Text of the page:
10 Things to Bear in Mind During the Health Care Arguments

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As the hearings begin, keep your eyes on the justices, play drinking games -- and be prepared for anything.

Reuters

Welcome to America, the land of the free and the home of the brave, on the eve of the big Supreme Court arguments over the Affordable Care Act, where you cannot swing a reply brief without hitting a lawyer or a lobbyist or a medical "expert" willing (for some free publicity) to share with you his or her ponderous view of how it's all going to come out. I have received hundreds upon hundreds of emails pitching such knowledge and prescience-- and one of the best parts about the looming end of this case will be the end of these emails.

The truth is, dear reader, that the people who know how the case is going to turn out aren't talking. And the people who are talking about how the case is going to turn out don't really know. Since the justices alone are in the first group I happily acknowledge that I am squarely in the second group. After Bush v. Gore, after Citizens United a decade later, I have learned on this beat never to be too sure about anything. Instead, all I offer here are a few tips that I believe will help reasonably guide you through the three momentous days ahead. 

Be prepared. If you have somehow managed to avoid the ceaseless legal and political chatter over the Affordable Care Act, both before and after it's enactment almost exactly two years ago today, then congratulations! If you want to get caught up, however, start here, at the official website of the United States Supreme Court, for basic legal briefs and other material. From there, go to Scotusblog's indispensable coverage of the cases, the lawyers, and the issues. Then read this memorably candid piece by Dahlia Lithwick.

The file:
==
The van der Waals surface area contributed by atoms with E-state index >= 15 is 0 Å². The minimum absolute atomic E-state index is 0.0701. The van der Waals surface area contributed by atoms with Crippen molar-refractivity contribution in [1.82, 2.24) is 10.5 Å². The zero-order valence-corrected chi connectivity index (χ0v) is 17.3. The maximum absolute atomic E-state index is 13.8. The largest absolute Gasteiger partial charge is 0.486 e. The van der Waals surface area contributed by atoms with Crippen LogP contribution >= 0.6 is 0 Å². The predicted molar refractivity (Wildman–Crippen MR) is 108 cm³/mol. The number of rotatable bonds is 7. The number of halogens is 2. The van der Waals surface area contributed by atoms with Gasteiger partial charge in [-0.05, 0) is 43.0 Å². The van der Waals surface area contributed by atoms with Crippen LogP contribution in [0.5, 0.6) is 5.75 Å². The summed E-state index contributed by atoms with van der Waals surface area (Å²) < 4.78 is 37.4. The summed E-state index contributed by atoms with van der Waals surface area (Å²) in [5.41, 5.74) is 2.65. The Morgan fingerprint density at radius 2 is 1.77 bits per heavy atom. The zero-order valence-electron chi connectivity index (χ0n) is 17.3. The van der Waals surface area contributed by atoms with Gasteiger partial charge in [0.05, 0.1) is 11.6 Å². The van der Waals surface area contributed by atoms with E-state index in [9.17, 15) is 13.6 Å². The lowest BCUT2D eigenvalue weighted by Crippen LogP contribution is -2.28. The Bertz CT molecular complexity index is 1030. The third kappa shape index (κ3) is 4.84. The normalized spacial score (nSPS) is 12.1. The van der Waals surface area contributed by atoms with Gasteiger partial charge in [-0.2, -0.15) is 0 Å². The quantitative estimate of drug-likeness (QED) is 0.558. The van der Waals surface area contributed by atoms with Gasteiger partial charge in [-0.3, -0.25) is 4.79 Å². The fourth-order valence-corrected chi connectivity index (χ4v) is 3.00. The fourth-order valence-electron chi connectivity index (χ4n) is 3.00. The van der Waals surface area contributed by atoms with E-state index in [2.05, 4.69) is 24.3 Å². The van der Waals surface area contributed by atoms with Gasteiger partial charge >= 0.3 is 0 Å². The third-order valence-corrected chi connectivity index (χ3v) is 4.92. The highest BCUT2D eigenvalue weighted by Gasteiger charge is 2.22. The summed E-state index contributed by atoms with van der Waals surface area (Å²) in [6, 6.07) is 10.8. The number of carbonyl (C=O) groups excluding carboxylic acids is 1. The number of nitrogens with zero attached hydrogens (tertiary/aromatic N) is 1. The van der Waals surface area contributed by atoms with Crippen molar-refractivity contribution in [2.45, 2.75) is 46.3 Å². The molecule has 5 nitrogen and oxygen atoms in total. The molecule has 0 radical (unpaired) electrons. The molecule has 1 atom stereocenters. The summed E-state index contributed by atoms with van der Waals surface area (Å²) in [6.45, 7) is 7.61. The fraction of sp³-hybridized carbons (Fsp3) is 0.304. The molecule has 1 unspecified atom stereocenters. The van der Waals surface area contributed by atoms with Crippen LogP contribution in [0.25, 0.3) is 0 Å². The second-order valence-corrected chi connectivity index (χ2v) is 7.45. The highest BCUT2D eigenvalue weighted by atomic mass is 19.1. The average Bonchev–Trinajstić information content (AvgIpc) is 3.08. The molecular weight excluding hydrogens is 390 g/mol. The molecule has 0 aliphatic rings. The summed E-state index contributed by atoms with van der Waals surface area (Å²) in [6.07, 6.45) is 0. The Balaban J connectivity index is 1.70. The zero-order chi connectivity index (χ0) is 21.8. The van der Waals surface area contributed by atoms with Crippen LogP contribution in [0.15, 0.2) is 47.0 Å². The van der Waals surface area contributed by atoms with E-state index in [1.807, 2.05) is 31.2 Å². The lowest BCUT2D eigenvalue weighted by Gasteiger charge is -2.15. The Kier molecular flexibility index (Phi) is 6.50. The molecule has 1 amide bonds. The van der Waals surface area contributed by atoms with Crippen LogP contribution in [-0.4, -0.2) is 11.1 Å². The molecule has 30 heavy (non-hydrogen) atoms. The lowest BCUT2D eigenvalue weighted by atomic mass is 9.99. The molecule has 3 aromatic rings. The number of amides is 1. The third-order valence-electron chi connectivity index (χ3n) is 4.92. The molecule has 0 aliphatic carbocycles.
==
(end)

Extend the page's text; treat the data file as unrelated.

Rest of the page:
Be prepared for disappointment. The justices will have plenty of many different ways to resolve these cases without giving a complete victory to either side in the fight. For example, the Court could declare that the Care Act contemplates a "tax" and not a "penalty"-- even though it doesn't say so-- and that would mean that the challenges are premature. Can you imagine the political furor if that's the result here? I can. It would mean a whole new generation of lawsuits in two years-- if the statute itself isn't amended or repealed first.

Action/inaction. Opponents of the health care law say that Congress may not constitutionally regulate "inaction"-- the voluntary choice not to buy health insurance. In response, the Obama Administration and other Care Act supporters say there is no such thing as "inaction."  Notably, 6th U.S. Circuit Court of Appeals Judge Jeffrey Sutton, an appointee of George W. Bush and a former law clerk to Justice Antonin Scalia, wrote last year that "inaction is action." If the Court agrees with that formulation, the law likely will survive.

Drinking games! If, like hundreds of millions of your fellow citizens, you cannot see the arguments live, then consider having an "audio release" party. Invite your friends over to listen to the justices and lawyers cogitate. And you can play drinking games. For example, everyone can take a shot if someone in court mentions the phrase "broccoli mandate" to connote overreaching federal power. Or, if you are a heavier drinker, you can just take a shot every time someone mentions Wickard v. Filburn, the 1942 case so vital to both sides.